CHICAGO (WLS) -- Severe storms produced reported tornadoes as they ripped through the Chicago area Monday afternoon and evening.
After conducting damage surveys, the National Weather Service confirmed at least seven tornadoes touched down in northern Illinois.
The preliminary ratings for the storms are as follows:
-North of Esmond: EF-0
-South of Kirkland: EF-Unknown
-South of Esmond: EF-0
-Paw Paw: EF-Unknown
-Sycamore to Virgil: EF-1
People living in the area could see the tornado coming from miles away. The churning winds destroyed everything in its path as it touched down.
"I was standing in the backyard and all of a sudden, I saw some swirling, like swirling rain, and I thought, 'What is that?' It kept swirling. I didn't expect a tornado," resident Dennis Owens said.
There is scattered damage throughout a wide area spanning De Kalb County to Lee to parts of DuPage. It was a difficult night for many residents of those areas. Ken Evans was fortunate that he and his wife and dog were able to get to safety in the basement before the storm ripped through their property, destroying three buildings, including the garage that houses his collection of vintage cars.
"I saw a tornado leaving all of my building was gone, my cars all smashed to heck and my brand new truck with a trailer on top of it," Evans said.
It was a similar sight at a home in Burlington, where the roof of a home was destroyed, with debris left everywhere. ComEd crews were out seemingly everywhere in the area, restoring power lines brought down by the high winds.
Storm spotters in Kane County reported a brief tornado near Campton Hills just before 7 p.m. and another weak tornado near Lily Lake 6:44 p.m.
Kane County authorities also reported possible tornado damage to a structure along Plank Road near Eagle Road near Burlington. There was heavy damage to homes apparent.
"There's too much to digest to be honest with you," said Greg Kmieciak, whose home was damaged. "I really haven't even got a chance... I haven't even looked at my property, to be honest with you."
Kmieciak wasn't home when the storm hit, but his wife was.
"She called me up and she says, 'I think our house has been tornado'd?'" he recalled. "And I go, 'Really.'"
Thankfully, she wasn't hurt as fierce winds took apart their roof.
"My oldest son who lives in Sycamore called her and said, 'Are you in the basement,' and she said no. He said, 'Get down to the basement now,' and so luckily she listened to him," Kmieciak said.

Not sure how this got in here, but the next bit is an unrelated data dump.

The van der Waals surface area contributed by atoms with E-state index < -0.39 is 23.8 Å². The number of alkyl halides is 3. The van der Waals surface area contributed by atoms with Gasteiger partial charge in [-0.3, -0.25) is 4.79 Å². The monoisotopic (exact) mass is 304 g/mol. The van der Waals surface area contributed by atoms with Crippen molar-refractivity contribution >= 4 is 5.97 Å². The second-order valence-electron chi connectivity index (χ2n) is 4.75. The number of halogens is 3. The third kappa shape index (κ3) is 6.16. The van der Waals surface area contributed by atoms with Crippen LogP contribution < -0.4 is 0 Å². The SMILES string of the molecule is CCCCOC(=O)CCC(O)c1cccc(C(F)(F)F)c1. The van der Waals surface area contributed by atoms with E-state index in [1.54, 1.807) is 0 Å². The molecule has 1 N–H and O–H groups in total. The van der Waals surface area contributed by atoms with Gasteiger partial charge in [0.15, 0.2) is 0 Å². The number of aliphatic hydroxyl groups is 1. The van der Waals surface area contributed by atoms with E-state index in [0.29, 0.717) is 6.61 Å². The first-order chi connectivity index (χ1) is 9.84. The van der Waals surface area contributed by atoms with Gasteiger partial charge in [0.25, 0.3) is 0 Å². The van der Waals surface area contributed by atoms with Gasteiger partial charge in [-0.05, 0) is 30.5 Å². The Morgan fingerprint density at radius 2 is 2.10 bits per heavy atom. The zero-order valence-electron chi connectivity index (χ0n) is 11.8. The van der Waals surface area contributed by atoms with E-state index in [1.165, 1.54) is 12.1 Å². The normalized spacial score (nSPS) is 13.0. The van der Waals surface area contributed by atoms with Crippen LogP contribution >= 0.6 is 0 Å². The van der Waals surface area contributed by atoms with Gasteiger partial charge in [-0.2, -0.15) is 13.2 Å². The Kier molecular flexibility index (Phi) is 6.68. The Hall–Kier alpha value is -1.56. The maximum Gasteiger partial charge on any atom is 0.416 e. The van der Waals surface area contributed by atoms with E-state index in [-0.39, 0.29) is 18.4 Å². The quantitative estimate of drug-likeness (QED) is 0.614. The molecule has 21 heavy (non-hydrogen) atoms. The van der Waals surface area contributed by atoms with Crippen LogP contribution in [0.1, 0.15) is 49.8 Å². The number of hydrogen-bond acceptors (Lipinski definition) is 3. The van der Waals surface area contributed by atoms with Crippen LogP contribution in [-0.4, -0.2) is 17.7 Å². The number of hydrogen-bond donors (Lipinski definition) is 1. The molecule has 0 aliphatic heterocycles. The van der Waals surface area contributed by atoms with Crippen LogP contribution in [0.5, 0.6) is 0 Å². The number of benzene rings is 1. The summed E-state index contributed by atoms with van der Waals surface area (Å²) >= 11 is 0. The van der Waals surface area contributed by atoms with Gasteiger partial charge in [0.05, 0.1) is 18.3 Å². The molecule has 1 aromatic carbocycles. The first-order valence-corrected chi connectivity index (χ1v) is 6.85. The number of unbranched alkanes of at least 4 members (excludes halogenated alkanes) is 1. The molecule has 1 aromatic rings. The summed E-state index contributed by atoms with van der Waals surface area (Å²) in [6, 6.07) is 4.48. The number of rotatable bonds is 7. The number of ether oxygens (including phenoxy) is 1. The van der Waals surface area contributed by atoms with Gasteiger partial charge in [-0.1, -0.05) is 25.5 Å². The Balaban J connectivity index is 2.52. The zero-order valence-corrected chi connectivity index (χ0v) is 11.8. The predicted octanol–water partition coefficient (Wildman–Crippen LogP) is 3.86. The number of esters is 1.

Among the other damage in the area was an obliterated shed and damage to structures on a farm, and a massive half-century-old tree uprooted. The owner barely made it to safety.
"He was trying to close up, you know, batten down the hatches, trying to close up his garage doors," said Jake Stamper, friend. "He kind of got caught up in the middle of it."
But he is OK.
Kmieciak's home of 25 years is now considered unsafe, but he knows it could have been much worse.
"Bottom line, my wife is safe. That's all I care about," he said. "The rest of this stuff can be fixed, can be replaced."
At 6:17 p.m., the National Weather Service said a confirmed tornado was located near Sycamore, moving east at 25 mph. Storm chaser video showed a tornado touching down and causing significant damage to a house and barn, ABC7 meteorologist Phil Schwarz said.
Authorities in Ogle County said a funnel cloud was sighted two miles south of Kirkland.
In McHenry County, the storms ripped part of a roof from a townhouse and blew over a portion of a fence.
The storms even prompted the air traffic control tower at O'Hare International Airport to be evacuated for about 20 minutes as severe weather passed through, the FAA said. During that time, an Elgin-based facility assumed control of the airspace for the tower.
This time last year, a rare wind storm, known as a derecho, swept through the Midwest, causing $7.5 billion in damage across Iowa, Illinois Ohio, Minnesota and Indiana.